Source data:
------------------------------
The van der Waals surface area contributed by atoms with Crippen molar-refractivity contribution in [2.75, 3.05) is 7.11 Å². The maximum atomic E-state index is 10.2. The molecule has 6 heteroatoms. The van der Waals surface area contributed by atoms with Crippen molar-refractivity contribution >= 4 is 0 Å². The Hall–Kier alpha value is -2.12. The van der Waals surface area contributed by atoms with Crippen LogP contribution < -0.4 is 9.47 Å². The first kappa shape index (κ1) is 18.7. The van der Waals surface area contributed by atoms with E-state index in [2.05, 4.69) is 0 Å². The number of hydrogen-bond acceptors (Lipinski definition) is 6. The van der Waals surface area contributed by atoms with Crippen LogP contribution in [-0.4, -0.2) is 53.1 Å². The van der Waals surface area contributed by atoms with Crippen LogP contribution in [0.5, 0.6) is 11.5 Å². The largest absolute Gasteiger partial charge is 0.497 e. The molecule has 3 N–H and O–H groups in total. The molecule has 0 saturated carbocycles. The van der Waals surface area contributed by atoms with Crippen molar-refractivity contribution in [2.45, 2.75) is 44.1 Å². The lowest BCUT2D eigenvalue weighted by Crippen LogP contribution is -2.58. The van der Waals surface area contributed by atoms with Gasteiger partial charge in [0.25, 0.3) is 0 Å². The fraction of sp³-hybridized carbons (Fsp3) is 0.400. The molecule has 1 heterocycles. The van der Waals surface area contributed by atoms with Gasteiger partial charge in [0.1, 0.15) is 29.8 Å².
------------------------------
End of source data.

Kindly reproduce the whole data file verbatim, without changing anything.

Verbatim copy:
The van der Waals surface area contributed by atoms with Crippen molar-refractivity contribution in [2.75, 3.05) is 7.11 Å². The maximum atomic E-state index is 10.2. The molecule has 6 heteroatoms. The van der Waals surface area contributed by atoms with Crippen molar-refractivity contribution >= 4 is 0 Å². The Hall–Kier alpha value is -2.12. The van der Waals surface area contributed by atoms with Crippen LogP contribution < -0.4 is 9.47 Å². The first kappa shape index (κ1) is 18.7. The van der Waals surface area contributed by atoms with E-state index in [2.05, 4.69) is 0 Å². The number of hydrogen-bond acceptors (Lipinski definition) is 6. The van der Waals surface area contributed by atoms with Crippen LogP contribution in [-0.4, -0.2) is 53.1 Å². The van der Waals surface area contributed by atoms with Crippen LogP contribution in [0.5, 0.6) is 11.5 Å². The largest absolute Gasteiger partial charge is 0.497 e. The molecule has 3 N–H and O–H groups in total. The molecule has 0 saturated carbocycles. The van der Waals surface area contributed by atoms with Crippen molar-refractivity contribution in [2.45, 2.75) is 44.1 Å². The lowest BCUT2D eigenvalue weighted by Crippen LogP contribution is -2.58. The van der Waals surface area contributed by atoms with Gasteiger partial charge in [0.25, 0.3) is 0 Å². The fraction of sp³-hybridized carbons (Fsp3) is 0.400. The molecule has 1 heterocycles. The van der Waals surface area contributed by atoms with Gasteiger partial charge in [0.1, 0.15) is 29.8 Å².